The Hawkes case, argued recently in front of the Supreme Court, further illustrates the point not just of the EPA’s power-grab, but the recalcitrance of the bureaucracy when being challenged by the people. At every turn, hardworking Americans looking to start a business, trying to pay their monthly utility bills or live out their version of the American Dream are slowed by government interference.
This has not gone unnoticed by the House of Representatives. We have worked tirelessly on legislation aimed at removing the barriers that limit Americans’ access to success in their life, however they measure it.
Efforts like the REINS Act places restrictions on an unelected bureaucracy. It requires that major rules that have a significant impact on our economy and on the American people be voted on by Congress--a simple up or down vote that gives the representatives of the American people the final approval on rules that could drastically affect their lives and their livelihoods.
I personally have made it a priority to take on agencies that have distorted the letter and spirit of the law to expand their authority at the expense of state and local entities. The House has been working hard to pump the brakes on several costly EPA regulatory programs. When it comes to keeping our nation’s waterways clean and open for business, it is important that the states be treated as the partners they are intended to be, rather than adversaries. It’s why we have been fighting to tackle the regulatory overreach of the EPA’s Waters of the United States rule.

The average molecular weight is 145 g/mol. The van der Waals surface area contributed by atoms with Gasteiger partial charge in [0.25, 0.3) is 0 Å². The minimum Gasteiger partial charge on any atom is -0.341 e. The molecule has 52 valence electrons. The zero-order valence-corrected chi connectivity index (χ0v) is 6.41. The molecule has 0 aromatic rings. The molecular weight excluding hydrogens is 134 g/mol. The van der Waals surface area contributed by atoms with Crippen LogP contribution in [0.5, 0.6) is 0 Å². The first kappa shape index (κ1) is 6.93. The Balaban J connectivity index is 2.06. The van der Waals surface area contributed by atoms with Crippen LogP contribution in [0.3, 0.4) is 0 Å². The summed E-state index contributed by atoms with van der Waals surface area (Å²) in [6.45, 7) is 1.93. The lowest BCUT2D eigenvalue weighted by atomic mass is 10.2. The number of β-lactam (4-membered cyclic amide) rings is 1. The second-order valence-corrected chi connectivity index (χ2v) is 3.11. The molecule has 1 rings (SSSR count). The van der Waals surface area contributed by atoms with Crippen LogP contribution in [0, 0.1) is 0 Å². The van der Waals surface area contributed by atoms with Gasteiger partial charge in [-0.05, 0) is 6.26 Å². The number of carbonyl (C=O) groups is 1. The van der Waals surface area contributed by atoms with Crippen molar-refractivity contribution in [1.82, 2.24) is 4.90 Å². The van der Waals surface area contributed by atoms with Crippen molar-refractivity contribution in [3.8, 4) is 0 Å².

Finally, we’ve taken our efforts to preserve the separation of powers spelled out in the Constitution to the courts. The President’s unilateral actions on immigration prompted the State of Texas, leading twenty-five other states, to challenge the actions’ constitutionality. Last month the House voted to authorize House leadership to file an amicus brief in support of Texas, arguing that the President is not adhering to the Take Care Clause of the Constitution. By selectively enforcing our nation’s laws, the Administration is contributing to the hardened partisanship that has paralyzed Washington and damaged Americans’ optimism for the future of our nation. This amicus brief is part of a larger effort to rebalance the relationship between the executive and legislative branches. Recently, it was announced that the House will have the opportunity to present its case in support of the states during oral arguments next week.
Unfortunately, breaking the cycle of failed policies that perpetuate the status quo will take a new president. Until that happens, Republicans in the House are committed to putting forward a bold agenda, one that will spell out commonsense policies that gives Americans the opportunity to reach beyond their current situation. We all want an America that provides every generation the opportunity to leave a confident and more prosperous nation for their children and grandchildren and should be inspired by our history to provide those opportunities. But it should be apparent that Washington’s bureaucratic red tape and the expansion of the regulatory state make it more difficult for Americans to even dream of achieving that.